Progressive Women’s Caucus Unveils Agenda to Fight Wage Discrimination
LANSING – Today, the Progressive Women’s Legislative Caucus introduced a new wage discrimination policy agenda providing comprehensive solutions to combat Michigan’s wage gap. The legislation would take critical steps to empower workers to negotiate for equal pay, strengthen support and create strong incentives for employers to follow the law, and streamline enforcement efforts.
Michigan law has prohibited wage discrimination based on gender for more than five decades, yet a significant gap persists. According to 2015 wage data released by the Institute for Women’s Policy Research, Michigan ranks 36th in the nation for pay equity, with women working full time earning 23 percent less than the average full-time male worker employed in significantly similar work - that equates to an annual earning deficit of more than $13,000 per household.
“This is not a partisan issue – two people who have the same training and do the same work should earn the same wage, both Republicans and Democrats should agree on that,” said Rep. Winnie Brinks (D-Grand Rapids), whose bill would create new user-friendly tools to report pay disparity in the workplace. “It’s time to give these measures the full authority of law so our state can fight wage discrimination, and every Michigander can earn what his or her work is truly worth.”
According to the new data, Michigan isn’t expected to reach wage parity until 2086 unless action is taken to create pay equity sooner.
“Michigan families can’t wait 71 years to be paid what they’re worth,” said Rep. Marcia Hovey-Wright (D-Muskegon). Hovey-Wright’s bills would create an incentive awards program for employers who take steps to eliminate wage discrimination in the workplace and establish penalties for companies that don’t comply with current equal pay laws. “A key objective of my bills is to foster a culture of non-discrimination in the workplace, and empower employers to self-audit and assess their own hiring, promotion, and equal pay standards and practices; recognizing and rewarding those who do.”
Other bills in the package would:
- Require employers to disclose, upon request, wage information for similarly situated employees.
- Amend the Elliott-Larsen Civil Rights Act to include equal compensation for work of comparable value.
- Require employers to post and inform employees about equal pay laws.
- Require the state to include a review of wage differentials in its annual report with the goal of decreasing wage disparity between sexes.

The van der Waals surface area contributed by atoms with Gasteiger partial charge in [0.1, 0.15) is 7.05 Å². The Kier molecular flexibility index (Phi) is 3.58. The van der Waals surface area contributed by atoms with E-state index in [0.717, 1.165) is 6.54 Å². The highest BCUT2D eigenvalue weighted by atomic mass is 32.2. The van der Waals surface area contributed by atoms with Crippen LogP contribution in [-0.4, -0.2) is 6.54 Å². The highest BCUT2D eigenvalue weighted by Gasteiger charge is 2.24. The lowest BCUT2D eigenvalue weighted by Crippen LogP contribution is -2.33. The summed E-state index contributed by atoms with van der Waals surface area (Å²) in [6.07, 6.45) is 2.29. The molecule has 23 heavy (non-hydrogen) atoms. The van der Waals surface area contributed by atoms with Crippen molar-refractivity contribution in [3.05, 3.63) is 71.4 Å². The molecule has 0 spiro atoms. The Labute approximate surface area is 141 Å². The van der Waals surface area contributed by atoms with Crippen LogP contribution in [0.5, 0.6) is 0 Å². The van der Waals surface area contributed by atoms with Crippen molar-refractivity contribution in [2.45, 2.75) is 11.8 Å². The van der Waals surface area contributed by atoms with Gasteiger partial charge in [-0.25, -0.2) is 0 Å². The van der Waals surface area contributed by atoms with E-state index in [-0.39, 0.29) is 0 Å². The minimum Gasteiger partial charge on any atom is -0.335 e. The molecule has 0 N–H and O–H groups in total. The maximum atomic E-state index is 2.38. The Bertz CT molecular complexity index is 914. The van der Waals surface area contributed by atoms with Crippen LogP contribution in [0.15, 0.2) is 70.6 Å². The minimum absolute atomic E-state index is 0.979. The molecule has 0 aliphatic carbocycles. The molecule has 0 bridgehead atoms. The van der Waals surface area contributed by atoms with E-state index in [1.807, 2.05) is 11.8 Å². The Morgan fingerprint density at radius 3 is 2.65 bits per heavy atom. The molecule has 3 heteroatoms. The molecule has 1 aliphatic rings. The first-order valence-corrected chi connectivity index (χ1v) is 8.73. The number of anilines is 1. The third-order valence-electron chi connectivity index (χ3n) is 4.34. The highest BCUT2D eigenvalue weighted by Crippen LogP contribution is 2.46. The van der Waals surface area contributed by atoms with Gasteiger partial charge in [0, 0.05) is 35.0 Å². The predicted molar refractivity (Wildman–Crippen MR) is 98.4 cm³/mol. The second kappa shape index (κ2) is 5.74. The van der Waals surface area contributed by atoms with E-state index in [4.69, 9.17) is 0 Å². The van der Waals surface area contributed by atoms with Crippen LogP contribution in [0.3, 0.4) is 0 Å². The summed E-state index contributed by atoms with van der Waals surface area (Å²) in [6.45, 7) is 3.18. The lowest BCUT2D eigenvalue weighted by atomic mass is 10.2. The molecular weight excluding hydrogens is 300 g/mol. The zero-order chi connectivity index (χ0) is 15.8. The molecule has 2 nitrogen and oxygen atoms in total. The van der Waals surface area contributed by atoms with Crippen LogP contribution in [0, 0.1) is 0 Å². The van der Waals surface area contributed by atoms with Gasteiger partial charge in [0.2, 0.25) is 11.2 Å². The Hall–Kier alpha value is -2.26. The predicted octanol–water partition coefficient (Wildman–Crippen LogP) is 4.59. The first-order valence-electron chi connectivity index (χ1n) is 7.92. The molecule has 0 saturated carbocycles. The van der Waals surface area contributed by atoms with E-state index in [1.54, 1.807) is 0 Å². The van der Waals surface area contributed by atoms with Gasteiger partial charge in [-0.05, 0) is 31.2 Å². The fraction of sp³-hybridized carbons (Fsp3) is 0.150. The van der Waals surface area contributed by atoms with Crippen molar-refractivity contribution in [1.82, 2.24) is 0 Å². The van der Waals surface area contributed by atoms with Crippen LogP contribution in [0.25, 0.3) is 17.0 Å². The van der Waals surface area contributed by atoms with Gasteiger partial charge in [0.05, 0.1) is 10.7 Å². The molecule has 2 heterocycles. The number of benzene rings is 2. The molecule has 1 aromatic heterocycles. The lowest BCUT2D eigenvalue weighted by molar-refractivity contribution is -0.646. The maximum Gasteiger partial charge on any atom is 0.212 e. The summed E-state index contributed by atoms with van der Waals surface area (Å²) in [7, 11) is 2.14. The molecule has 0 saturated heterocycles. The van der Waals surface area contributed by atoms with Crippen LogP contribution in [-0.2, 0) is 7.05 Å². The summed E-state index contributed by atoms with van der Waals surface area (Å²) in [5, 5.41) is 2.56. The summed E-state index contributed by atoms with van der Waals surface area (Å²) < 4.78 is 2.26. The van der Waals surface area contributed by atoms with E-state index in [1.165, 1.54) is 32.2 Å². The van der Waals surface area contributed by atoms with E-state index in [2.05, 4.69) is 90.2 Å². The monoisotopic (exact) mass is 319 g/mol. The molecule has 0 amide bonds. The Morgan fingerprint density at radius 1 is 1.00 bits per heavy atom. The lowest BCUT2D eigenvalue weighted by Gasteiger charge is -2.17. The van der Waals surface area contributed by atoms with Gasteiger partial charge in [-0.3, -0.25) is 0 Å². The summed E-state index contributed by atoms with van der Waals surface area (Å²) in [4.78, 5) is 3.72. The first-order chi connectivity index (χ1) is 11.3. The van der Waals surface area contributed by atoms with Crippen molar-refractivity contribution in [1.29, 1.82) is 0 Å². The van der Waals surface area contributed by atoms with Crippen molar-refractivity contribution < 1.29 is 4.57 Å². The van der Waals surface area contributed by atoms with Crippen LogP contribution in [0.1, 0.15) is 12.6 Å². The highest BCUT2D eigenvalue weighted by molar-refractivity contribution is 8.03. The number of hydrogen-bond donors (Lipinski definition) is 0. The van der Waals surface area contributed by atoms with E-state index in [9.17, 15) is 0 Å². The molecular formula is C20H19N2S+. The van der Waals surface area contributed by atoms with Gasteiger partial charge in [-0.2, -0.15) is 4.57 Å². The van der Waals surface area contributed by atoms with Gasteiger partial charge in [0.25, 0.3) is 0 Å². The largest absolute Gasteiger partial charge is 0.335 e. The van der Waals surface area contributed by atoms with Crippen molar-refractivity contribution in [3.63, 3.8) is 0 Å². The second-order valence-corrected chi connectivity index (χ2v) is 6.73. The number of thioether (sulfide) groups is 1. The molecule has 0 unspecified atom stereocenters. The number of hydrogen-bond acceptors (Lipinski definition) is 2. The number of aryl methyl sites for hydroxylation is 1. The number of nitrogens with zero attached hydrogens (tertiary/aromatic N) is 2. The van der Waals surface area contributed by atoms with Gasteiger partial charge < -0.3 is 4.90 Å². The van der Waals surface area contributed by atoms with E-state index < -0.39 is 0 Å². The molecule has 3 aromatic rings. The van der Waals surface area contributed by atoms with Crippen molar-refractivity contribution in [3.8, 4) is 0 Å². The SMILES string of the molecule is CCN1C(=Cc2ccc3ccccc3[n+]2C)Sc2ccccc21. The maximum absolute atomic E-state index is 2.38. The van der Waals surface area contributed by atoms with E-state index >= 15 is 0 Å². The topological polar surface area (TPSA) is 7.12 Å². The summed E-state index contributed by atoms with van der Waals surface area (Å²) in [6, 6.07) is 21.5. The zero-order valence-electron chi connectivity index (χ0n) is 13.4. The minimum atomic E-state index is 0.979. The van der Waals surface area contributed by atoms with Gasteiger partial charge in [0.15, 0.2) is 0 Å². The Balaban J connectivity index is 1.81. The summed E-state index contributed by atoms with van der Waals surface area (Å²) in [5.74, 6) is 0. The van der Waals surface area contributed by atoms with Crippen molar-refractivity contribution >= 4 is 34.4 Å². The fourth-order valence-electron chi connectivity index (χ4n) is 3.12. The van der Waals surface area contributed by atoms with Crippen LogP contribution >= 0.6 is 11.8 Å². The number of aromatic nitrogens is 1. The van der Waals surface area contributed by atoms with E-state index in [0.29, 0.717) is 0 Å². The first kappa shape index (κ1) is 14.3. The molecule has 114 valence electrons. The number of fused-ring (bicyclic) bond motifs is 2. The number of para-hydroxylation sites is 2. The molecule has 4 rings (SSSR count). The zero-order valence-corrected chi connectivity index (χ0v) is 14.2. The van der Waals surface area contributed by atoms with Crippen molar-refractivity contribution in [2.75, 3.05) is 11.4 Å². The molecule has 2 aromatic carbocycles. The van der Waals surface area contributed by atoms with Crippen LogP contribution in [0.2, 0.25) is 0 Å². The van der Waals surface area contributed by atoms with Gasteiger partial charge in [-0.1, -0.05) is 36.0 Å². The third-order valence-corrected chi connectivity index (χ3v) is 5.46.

- Expand the prohibition of wage discrimination by amending the Workforce Opportunity Wage Act.
- Allow remedies for wage discrimination under the Elliott-Larsen Civil Rights Act.
- Recognize April 14, 2015 as Equal Pay Day.
“Paying women equally isn’t just a fairness issue or a women’s issue or a civil rights issue. It’s a central economic issue for our state,” said Rep. Leslie Love (D-Detroit), the sponsor of the bill to create a commission on pay equity. “When women are paid a justifiable wage, their families have more income to spend in local businesses, which in turn supports more jobs. Michigan’s entire economy will benefit when women are paid fairly.”
According to the Michigan dashboard, a performance measuring tool for the state implemented by Gov. Rick Snyder, Michigan is experiencing decline in several key areas including: real personal income per capita, welfare-to-work participation rate, population growth, participation in science, technology, engineering and math (STEM) fields and university graduation rates.
“When we create a thriving economic climate where everyone earns a fair wage, we attract talent and encourage businesses to invest in Michigan. I believe that our colleagues in the Michigan Legislature understand that equal pay is an issue of economic security, and that we will work together to see these bills pass through the Legislature and on to the governor’s desk for signing,” said Rep. Gretchen Driskell (D-Saline), who sponsored the bills to create an equal pay certification program for state contractors and amend the Elliott-Larsen Civil Rights Act to include equal pay. “Concrete action and leadership are needed to make real progress in continuing our state’s economic recovery and growth. This legislation will ensure equality and performance in the workplace, it will improve the economy, and it is the right thing to do for Michigan’s working families.”